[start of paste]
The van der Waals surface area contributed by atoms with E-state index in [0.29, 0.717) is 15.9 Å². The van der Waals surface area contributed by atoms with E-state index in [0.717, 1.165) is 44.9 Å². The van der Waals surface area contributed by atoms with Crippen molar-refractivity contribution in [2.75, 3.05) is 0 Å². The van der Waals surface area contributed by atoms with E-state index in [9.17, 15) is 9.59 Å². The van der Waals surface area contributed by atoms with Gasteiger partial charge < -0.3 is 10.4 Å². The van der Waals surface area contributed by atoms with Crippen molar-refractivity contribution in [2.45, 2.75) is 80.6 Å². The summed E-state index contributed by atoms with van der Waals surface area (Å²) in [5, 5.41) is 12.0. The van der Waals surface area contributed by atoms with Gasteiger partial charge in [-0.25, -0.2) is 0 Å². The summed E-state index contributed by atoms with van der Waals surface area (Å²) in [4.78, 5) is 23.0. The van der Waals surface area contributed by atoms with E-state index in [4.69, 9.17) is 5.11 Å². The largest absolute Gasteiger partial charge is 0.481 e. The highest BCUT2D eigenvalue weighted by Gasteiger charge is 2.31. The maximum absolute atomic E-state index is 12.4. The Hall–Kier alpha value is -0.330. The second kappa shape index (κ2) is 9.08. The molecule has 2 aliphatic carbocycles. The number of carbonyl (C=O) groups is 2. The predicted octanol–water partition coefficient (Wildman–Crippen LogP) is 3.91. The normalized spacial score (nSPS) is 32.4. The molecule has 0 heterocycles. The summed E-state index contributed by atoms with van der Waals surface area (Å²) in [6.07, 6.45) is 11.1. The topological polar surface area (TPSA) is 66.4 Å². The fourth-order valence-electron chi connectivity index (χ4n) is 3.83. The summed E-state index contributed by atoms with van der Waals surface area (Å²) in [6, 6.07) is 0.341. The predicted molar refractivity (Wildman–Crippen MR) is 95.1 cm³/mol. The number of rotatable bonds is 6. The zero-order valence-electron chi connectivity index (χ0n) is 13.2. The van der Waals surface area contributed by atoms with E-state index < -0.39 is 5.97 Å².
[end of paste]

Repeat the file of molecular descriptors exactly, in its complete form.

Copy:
The van der Waals surface area contributed by atoms with E-state index in [0.29, 0.717) is 15.9 Å². The van der Waals surface area contributed by atoms with E-state index in [0.717, 1.165) is 44.9 Å². The van der Waals surface area contributed by atoms with Crippen molar-refractivity contribution in [2.75, 3.05) is 0 Å². The van der Waals surface area contributed by atoms with E-state index in [9.17, 15) is 9.59 Å². The van der Waals surface area contributed by atoms with Gasteiger partial charge < -0.3 is 10.4 Å². The van der Waals surface area contributed by atoms with Crippen molar-refractivity contribution in [2.45, 2.75) is 80.6 Å². The summed E-state index contributed by atoms with van der Waals surface area (Å²) in [5, 5.41) is 12.0. The van der Waals surface area contributed by atoms with Gasteiger partial charge in [-0.25, -0.2) is 0 Å². The summed E-state index contributed by atoms with van der Waals surface area (Å²) in [4.78, 5) is 23.0. The van der Waals surface area contributed by atoms with E-state index in [4.69, 9.17) is 5.11 Å². The largest absolute Gasteiger partial charge is 0.481 e. The highest BCUT2D eigenvalue weighted by Gasteiger charge is 2.31. The maximum absolute atomic E-state index is 12.4. The Hall–Kier alpha value is -0.330. The second kappa shape index (κ2) is 9.08. The molecule has 2 aliphatic carbocycles. The number of carbonyl (C=O) groups is 2. The predicted octanol–water partition coefficient (Wildman–Crippen LogP) is 3.91. The normalized spacial score (nSPS) is 32.4. The molecule has 0 heterocycles. The summed E-state index contributed by atoms with van der Waals surface area (Å²) in [6.07, 6.45) is 11.1. The topological polar surface area (TPSA) is 66.4 Å². The fourth-order valence-electron chi connectivity index (χ4n) is 3.83. The summed E-state index contributed by atoms with van der Waals surface area (Å²) in [6, 6.07) is 0.341. The predicted molar refractivity (Wildman–Crippen MR) is 95.1 cm³/mol. The number of rotatable bonds is 6. The zero-order valence-electron chi connectivity index (χ0n) is 13.2. The van der Waals surface area contributed by atoms with E-state index < -0.39 is 5.97 Å².